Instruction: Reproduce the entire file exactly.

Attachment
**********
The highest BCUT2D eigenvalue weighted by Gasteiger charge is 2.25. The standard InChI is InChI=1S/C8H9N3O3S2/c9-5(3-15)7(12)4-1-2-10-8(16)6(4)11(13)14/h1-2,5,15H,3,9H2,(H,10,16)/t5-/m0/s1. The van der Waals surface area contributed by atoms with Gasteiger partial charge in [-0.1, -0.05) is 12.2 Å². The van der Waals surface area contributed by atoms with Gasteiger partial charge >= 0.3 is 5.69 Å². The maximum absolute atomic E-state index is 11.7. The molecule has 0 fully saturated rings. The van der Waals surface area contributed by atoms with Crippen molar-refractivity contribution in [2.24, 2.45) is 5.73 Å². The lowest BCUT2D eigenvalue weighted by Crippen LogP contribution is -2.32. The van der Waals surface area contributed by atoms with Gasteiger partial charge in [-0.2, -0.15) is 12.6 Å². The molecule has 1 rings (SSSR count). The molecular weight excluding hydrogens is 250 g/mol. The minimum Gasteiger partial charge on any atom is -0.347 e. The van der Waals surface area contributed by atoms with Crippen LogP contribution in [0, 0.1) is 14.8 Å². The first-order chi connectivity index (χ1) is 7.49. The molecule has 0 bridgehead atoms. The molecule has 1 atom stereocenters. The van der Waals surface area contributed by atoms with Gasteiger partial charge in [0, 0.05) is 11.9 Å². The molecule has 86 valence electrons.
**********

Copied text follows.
The highest BCUT2D eigenvalue weighted by Gasteiger charge is 2.25. The standard InChI is InChI=1S/C8H9N3O3S2/c9-5(3-15)7(12)4-1-2-10-8(16)6(4)11(13)14/h1-2,5,15H,3,9H2,(H,10,16)/t5-/m0/s1. The van der Waals surface area contributed by atoms with Gasteiger partial charge in [-0.1, -0.05) is 12.2 Å². The van der Waals surface area contributed by atoms with Gasteiger partial charge >= 0.3 is 5.69 Å². The maximum absolute atomic E-state index is 11.7. The molecule has 0 fully saturated rings. The van der Waals surface area contributed by atoms with Crippen molar-refractivity contribution in [2.24, 2.45) is 5.73 Å². The lowest BCUT2D eigenvalue weighted by Crippen LogP contribution is -2.32. The van der Waals surface area contributed by atoms with Gasteiger partial charge in [-0.2, -0.15) is 12.6 Å². The molecule has 1 rings (SSSR count). The molecular weight excluding hydrogens is 250 g/mol. The minimum Gasteiger partial charge on any atom is -0.347 e. The van der Waals surface area contributed by atoms with Crippen LogP contribution in [0, 0.1) is 14.8 Å². The first-order chi connectivity index (χ1) is 7.49. The molecule has 0 bridgehead atoms. The molecule has 1 atom stereocenters. The van der Waals surface area contributed by atoms with Gasteiger partial charge in [0, 0.05) is 11.9 Å². The molecule has 86 valence electrons.